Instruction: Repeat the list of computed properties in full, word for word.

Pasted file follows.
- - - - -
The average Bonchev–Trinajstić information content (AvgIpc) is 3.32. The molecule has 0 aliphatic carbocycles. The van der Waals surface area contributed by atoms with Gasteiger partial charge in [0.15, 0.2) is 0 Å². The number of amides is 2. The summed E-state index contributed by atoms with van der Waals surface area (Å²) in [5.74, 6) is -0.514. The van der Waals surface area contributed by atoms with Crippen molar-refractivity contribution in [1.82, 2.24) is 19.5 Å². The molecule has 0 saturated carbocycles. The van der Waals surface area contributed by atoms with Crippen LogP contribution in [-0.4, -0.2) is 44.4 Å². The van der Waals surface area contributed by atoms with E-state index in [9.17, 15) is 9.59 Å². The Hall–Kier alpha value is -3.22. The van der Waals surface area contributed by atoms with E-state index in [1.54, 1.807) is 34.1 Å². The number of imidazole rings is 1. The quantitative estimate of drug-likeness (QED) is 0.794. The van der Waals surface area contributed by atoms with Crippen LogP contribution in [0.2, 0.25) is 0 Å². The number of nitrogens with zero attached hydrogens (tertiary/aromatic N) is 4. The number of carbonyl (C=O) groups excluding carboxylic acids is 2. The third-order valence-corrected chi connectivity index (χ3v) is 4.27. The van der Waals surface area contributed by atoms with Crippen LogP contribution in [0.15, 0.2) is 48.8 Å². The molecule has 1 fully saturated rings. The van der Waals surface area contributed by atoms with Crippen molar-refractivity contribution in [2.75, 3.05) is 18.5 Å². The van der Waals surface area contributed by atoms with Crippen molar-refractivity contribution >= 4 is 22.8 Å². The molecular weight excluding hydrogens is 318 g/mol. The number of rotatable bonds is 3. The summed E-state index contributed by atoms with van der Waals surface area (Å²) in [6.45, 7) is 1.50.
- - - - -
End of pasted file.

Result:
The average Bonchev–Trinajstić information content (AvgIpc) is 3.32. The molecule has 0 aliphatic carbocycles. The van der Waals surface area contributed by atoms with Gasteiger partial charge in [0.15, 0.2) is 0 Å². The number of amides is 2. The summed E-state index contributed by atoms with van der Waals surface area (Å²) in [5.74, 6) is -0.514. The van der Waals surface area contributed by atoms with Crippen molar-refractivity contribution in [1.82, 2.24) is 19.5 Å². The molecule has 0 saturated carbocycles. The van der Waals surface area contributed by atoms with Crippen LogP contribution in [-0.4, -0.2) is 44.4 Å². The van der Waals surface area contributed by atoms with E-state index in [9.17, 15) is 9.59 Å². The Hall–Kier alpha value is -3.22. The van der Waals surface area contributed by atoms with E-state index in [1.54, 1.807) is 34.1 Å². The number of imidazole rings is 1. The quantitative estimate of drug-likeness (QED) is 0.794. The van der Waals surface area contributed by atoms with Crippen LogP contribution in [0.2, 0.25) is 0 Å². The number of nitrogens with zero attached hydrogens (tertiary/aromatic N) is 4. The number of carbonyl (C=O) groups excluding carboxylic acids is 2. The third-order valence-corrected chi connectivity index (χ3v) is 4.27. The van der Waals surface area contributed by atoms with Crippen LogP contribution in [0.15, 0.2) is 48.8 Å². The molecule has 1 fully saturated rings. The van der Waals surface area contributed by atoms with Crippen molar-refractivity contribution in [2.75, 3.05) is 18.5 Å². The van der Waals surface area contributed by atoms with Crippen molar-refractivity contribution >= 4 is 22.8 Å². The molecular weight excluding hydrogens is 318 g/mol. The number of rotatable bonds is 3. The summed E-state index contributed by atoms with van der Waals surface area (Å²) in [6.45, 7) is 1.50.